Is your home classified as a small space? Find out here

Is your home classified as a small space? Find out here

Small Space Living

There is no official definition in the UK of a small living space or home. However, there are guidelines on the recommended minimum space which can give us a clue.

Let me start by putting the UK into perspective. We have some of the smallest homes in Europe. Research by Cambridge University in 2014 put us at the top of the table for the smallest new-build homes. Our average is 76 sq m (see table below); the Danish have almost double the space. Lucky them.

I also need to point out that UK living spaces are getting smaller. Data from the Local Authority Building Control, who provide warranties for new-build homes, shows the average UK living room in the 1970s was 25 sq m, today it’s 17 sq m.

This is why small space living is such a hot topic in the UK and why you may need to decide if your home falls into that category. A growing population and limited land space mean the issue is not going away.

Bedsit, flat or house?

There are minimum standards and guidelines for different types of living space. These guidelines are set by the government and local authorities as a way of ensuring people have a reasonable standard of living. I would suggest that anything on or below the minimum can be classified as a small space.


Bedsits in the UK are governed by the ‘Licensing of Houses in Multiple Occupation (Mandatory Conditions of Licences) (England) Regulations 2018’. The Regulations stipulate minimum sizes bedsits, or Houses in Multiple Occupation (HMO) as they are officially known. There are a variety of HMO configurations, I’ve selected the most popular three:

1 person – 10 sq m or more
2 persons – 15 sq m or more

1 person – 13.5 sq m or more
2 persons – 18.5 sq m or more

1 person – 12.5 sq m or more
2 persons – 17.5 sq m or more

So if your bedsit/HMO is the above size or less you can consider yourself to be living in a small space.

Flat or House

In 2015 the UK Government introduced a something called the ‘Nationally Described Space Standard’. It is not a regulation, but more of a guide for new-build homes. There are many sizes based on the number of beds and occupants, but here are the most popular (the full list is available at Technical housing standards – nationally described space standard):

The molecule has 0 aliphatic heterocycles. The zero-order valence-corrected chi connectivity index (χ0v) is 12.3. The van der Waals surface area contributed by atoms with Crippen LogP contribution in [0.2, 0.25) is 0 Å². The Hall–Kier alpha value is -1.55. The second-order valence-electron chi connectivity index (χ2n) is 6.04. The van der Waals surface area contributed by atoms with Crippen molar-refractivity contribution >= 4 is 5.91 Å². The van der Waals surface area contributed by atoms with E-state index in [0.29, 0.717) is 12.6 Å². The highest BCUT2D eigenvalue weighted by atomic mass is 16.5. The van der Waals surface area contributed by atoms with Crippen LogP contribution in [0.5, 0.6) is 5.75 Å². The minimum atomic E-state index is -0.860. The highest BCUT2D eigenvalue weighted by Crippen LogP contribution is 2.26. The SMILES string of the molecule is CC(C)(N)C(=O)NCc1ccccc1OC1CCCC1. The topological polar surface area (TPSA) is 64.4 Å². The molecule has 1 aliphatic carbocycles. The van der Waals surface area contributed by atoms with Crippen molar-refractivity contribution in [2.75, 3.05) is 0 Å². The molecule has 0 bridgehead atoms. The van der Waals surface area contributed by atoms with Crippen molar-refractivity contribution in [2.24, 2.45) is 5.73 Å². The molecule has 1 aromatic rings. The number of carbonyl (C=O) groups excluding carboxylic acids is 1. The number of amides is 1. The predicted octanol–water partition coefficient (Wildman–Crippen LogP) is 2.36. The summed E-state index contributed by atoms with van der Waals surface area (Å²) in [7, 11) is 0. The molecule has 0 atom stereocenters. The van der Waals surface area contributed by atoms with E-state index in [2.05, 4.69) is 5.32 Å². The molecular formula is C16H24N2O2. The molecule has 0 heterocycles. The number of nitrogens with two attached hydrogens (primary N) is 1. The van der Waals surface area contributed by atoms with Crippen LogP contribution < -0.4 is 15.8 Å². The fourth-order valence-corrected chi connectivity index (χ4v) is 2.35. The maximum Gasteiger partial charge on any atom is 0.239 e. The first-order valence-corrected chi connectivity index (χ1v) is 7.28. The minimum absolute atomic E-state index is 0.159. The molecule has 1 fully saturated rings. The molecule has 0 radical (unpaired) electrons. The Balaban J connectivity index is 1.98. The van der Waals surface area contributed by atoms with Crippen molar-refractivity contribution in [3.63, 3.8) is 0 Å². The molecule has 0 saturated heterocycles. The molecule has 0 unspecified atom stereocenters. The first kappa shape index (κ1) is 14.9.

• 1-bed/1-person flat should have a minimum floor area of 39 sq m
• 1-bed/2-person home should be a minimum of 50 sq m
• 2-bed/3-person home should be a minimum of 61 sq m
• 3-bed/5-person home should be a minimum of 86 sq m

However, research from the Royal Institute of British Architects (RIBA. 2011) found the average UK one-bedroom, two-person home is 46 sq m. That’s 4 sq m short of the minimum.

Part of the problem (beyond being a small island with a growing population) is that unlike other countries, homes in the UK are sold on the number of bedrooms rather than square meterage. The result is a lot of small rooms. Moreover, UK consumers like gardens – which leads to less space for the actual building.

Again, if your flat or house is less than the Nationally Described Space Standard, you may consider yourself to be living in a small space.

How to measure your rooms

The most obvious way to measure a room is to get a tape measure. However, not everybody will have one and you may not have the time (or enthusiasm), so a quick way is to walk around the room. Simple. Here’s how…

Room measurement

Walk around the edge of your room, toe to heel. Every 3 steps are roughly 1 metre. Ensure you walk the longest part of the width and length (see diagram).

However you get the measurements, calculating the square meterage is easy. Simply multiply the length by the width. In the diagram, the length is 9m and the width is 6m (which would equate to roughly 27 steps for length and 18 steps for width) so the room size is 54 sq m.

I measured my flat and it’s a total of 85 sq m. So is your home a small space, and does it feel small? Let us know in the comments below.

Author: Graham Smith

Graham is the Founder of Hot Tea Workshop. He lives in a small London flat with limited space. His need for multi-purpose furniture was the inspiration for the London Table and sparked his interest in small space living and tiny homes.